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Gender Inequality Issues & Their Impact on Uncle Tom’s Cabin

An interesting anecdote from “‘Oh, what a slanderous book,’: Reading Uncle Tom’s Cabin in the Antebellum South” that is closely connected with our discussion involving intersectionality in class on Thursday was made by reviewer John R. Thompson. Thompson critiqued Harriet Beecher Stowe’s novel beyond just its usual controversial implications about slavery in the south at the time. Thompson had additional critiques for Stowe herself. Specifically, he did not approve of her writing the novel as a woman. Hagood explains Thompson’s reaction to the novel saying “Stowe had violated the rules of nineteenth-century gender decorum and the American patriarchal order that pervaded both North and South … Thompson found her willingness to engage publicly in the slavery debate an affront, one that might ‘place woman on a footing of political equality with man.’” This critique exemplifies how the issue of women’s rights and the abolitionist movement were so tightly connected beyond the typical assumption. 

As a result of the extreme gender inequality at the time that Stowe released Uncle Tom’s Cabin, some critics discredited her writing due to her gender. Even those that commended Stowe for her work treated her differently than they would a male author. When Abraham Lincoln met her he referred to her as “the little woman,” who helped spark the civil war. Although a positive comment, these words still implied that it was extra surprising that the novel was successful given she was a woman. Although supporting the abolishment of slavery as a woman was important, in some ways it hurt the cause as many critics also discredited women’s opinions and women’s rights.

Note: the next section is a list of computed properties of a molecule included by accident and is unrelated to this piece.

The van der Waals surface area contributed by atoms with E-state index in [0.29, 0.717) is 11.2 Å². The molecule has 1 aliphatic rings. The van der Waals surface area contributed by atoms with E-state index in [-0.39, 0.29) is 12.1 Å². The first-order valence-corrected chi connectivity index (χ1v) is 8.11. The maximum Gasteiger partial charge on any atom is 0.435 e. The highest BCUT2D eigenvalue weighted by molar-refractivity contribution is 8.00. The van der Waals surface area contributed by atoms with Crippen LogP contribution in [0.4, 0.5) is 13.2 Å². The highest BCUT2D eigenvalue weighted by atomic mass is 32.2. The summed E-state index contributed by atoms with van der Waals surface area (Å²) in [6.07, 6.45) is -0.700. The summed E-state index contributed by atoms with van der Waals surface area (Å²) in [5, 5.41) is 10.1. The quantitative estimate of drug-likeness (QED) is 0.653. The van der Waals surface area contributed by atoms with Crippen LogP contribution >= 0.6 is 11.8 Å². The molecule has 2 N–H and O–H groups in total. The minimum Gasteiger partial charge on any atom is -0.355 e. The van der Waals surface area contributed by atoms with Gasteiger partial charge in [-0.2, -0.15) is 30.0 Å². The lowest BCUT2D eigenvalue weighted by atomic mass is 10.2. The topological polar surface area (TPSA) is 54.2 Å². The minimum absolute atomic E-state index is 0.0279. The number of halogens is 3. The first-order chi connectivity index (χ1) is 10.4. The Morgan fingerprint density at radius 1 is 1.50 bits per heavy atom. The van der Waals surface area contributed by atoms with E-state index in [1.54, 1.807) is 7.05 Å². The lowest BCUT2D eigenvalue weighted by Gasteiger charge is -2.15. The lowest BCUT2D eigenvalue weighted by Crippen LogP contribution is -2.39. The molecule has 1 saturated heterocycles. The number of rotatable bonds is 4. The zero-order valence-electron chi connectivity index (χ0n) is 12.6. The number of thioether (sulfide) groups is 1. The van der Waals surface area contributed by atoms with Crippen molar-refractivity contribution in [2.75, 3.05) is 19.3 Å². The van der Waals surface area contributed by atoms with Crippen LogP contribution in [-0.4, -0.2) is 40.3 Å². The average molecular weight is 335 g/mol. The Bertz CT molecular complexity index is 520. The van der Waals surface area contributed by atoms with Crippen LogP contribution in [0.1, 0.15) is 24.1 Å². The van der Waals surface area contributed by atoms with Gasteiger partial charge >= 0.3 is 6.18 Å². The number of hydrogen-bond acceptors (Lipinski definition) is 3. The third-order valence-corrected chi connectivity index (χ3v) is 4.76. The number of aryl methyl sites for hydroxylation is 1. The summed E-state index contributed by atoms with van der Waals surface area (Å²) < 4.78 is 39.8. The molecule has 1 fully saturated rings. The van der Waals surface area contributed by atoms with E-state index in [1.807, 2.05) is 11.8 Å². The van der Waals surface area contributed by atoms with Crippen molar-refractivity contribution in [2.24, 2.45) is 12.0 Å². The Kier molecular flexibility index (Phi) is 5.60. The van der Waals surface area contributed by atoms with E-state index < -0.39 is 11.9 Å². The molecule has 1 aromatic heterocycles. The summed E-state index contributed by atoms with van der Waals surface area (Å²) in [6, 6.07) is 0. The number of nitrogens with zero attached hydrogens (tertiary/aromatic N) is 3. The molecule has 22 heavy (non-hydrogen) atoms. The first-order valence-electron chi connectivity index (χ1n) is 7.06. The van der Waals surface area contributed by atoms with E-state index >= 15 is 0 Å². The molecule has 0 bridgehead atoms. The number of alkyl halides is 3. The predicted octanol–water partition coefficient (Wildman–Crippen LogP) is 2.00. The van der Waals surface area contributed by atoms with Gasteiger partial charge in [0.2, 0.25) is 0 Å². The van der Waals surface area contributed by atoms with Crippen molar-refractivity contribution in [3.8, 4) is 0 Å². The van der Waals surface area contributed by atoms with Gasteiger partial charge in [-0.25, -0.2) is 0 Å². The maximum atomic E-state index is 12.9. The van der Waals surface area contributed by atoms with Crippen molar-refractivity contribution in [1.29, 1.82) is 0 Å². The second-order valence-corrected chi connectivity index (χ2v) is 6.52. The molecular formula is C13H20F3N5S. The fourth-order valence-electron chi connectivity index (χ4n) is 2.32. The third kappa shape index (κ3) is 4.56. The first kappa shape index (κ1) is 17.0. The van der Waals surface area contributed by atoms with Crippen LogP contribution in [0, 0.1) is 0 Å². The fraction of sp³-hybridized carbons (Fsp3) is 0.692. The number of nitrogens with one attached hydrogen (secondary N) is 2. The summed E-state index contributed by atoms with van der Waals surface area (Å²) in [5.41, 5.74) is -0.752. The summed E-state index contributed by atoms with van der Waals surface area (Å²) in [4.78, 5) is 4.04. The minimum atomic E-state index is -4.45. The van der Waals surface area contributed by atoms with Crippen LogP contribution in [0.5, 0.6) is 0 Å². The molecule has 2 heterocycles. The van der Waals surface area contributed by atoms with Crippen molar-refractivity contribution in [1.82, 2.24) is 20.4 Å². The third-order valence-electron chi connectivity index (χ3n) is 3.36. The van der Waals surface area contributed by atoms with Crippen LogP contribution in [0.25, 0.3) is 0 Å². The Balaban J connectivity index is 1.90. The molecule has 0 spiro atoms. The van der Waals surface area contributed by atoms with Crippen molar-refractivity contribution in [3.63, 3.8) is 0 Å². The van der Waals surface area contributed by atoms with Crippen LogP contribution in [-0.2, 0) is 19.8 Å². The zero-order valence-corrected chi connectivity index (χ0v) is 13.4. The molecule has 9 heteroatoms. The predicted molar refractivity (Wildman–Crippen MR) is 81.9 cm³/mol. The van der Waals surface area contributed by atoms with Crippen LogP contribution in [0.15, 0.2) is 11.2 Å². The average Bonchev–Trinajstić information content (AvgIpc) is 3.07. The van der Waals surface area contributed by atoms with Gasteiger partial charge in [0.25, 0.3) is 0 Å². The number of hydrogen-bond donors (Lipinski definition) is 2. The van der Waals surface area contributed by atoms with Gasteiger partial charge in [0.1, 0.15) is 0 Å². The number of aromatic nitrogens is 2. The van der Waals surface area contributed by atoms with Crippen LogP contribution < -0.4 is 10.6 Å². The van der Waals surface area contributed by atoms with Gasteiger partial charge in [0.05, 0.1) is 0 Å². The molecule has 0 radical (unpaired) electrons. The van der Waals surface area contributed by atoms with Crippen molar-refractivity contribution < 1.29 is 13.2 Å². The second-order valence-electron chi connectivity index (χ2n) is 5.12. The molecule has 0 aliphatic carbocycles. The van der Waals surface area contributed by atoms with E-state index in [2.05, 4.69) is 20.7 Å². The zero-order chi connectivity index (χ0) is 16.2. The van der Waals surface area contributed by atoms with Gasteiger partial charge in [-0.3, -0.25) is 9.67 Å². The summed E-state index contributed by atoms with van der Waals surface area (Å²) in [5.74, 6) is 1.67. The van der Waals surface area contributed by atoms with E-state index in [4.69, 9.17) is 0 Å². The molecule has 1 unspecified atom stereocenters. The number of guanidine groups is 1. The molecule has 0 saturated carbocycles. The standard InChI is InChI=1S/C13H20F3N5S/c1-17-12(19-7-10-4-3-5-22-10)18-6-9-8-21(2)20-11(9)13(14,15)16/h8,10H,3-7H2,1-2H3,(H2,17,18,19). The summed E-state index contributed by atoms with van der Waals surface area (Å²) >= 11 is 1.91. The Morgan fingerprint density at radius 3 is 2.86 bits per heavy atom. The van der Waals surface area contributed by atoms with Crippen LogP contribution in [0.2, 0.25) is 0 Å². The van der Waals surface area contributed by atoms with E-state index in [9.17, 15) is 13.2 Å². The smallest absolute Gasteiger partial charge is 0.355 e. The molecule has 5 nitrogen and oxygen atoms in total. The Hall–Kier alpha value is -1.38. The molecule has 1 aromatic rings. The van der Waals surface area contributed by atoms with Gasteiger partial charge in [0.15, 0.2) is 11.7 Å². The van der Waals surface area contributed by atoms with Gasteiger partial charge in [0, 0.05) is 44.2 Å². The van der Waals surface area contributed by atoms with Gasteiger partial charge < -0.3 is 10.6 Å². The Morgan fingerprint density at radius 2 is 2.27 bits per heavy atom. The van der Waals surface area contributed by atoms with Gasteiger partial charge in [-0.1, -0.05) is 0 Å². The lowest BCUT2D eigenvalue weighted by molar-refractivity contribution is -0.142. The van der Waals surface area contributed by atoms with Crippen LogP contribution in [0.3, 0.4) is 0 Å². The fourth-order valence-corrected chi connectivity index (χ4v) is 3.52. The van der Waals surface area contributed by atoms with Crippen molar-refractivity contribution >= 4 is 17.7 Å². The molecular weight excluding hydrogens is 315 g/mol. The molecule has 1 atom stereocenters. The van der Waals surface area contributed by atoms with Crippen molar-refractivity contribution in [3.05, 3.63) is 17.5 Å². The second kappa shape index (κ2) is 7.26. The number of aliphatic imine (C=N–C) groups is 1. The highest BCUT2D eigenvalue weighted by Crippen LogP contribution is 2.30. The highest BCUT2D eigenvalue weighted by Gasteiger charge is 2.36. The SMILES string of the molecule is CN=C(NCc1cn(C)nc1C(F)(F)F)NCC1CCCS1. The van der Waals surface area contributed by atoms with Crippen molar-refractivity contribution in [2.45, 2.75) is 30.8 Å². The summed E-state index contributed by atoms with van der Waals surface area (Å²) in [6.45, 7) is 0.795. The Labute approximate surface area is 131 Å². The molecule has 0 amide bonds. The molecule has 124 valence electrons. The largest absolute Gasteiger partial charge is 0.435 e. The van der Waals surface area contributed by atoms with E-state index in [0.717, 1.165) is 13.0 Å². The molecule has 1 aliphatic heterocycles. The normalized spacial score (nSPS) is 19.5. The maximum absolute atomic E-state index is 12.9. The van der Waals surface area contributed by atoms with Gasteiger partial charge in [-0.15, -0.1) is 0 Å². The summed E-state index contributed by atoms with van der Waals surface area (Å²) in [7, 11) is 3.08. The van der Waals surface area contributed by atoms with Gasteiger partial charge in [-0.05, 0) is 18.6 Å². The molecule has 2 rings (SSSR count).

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  1. Katherine Fell Katherine Fell

    I found your comments on how Stowe was received on the basis of her gender both incredibly relevant and interesting. This negative attitude towards female authors is unfortunately still very present in today’s world. Countless female authors will publish works using their initials so avoid any prejudice against them or their work on the basis of their gender.

  2. David Ataide David Ataide

    I found your post very interesting. It touched upon the key factor that “Uncle Tom’s Cabin” was written by a woman, a factor that both popularized and discredited the novel in the eyes of men. It is very sad that simply because this novel was written by a woman that it’s meaning was overshadowed. Most people ignored the message of the book because they couldn’t get over the fact that it represented a woman getting involved in the politics of men.

  3. Nicolette Romley Nicolette Romley

    I enjoyed how you connected this week’s readings to last week’s readings. Stowe faced a great deal of criticism purely about her gender. It would have been easier for Stowe to have not written Uncle Tom’s Cabin at all, as she most likely knew the backlash that she was going to face. Stowe saw how her book could help the greater good and ignored the outrageous opinions of society at the time because she knew abolition was a fight that needed her support.

  4. Sara Messervey Sara Messervey

    It is important to think about perceptions of gender and race and how those inform and reshape political movements, and I appreciate and wholeheartedly agree with your reflection on this from the reading. I also think it’s very important to note Stowe’s intentional focus on African American rights as opposed to the struggles of white women in writing her work, which took away from her potential audience but also (correctly) didn’t try to compare the two forms of oppression as if they were similar. I think on the point of intersectionality though, Wheatley’s work is the best example of how black women (the intersection of being black and a woman) didn’t have a voice until well after their time, as her works and story were invisible until well after her death.

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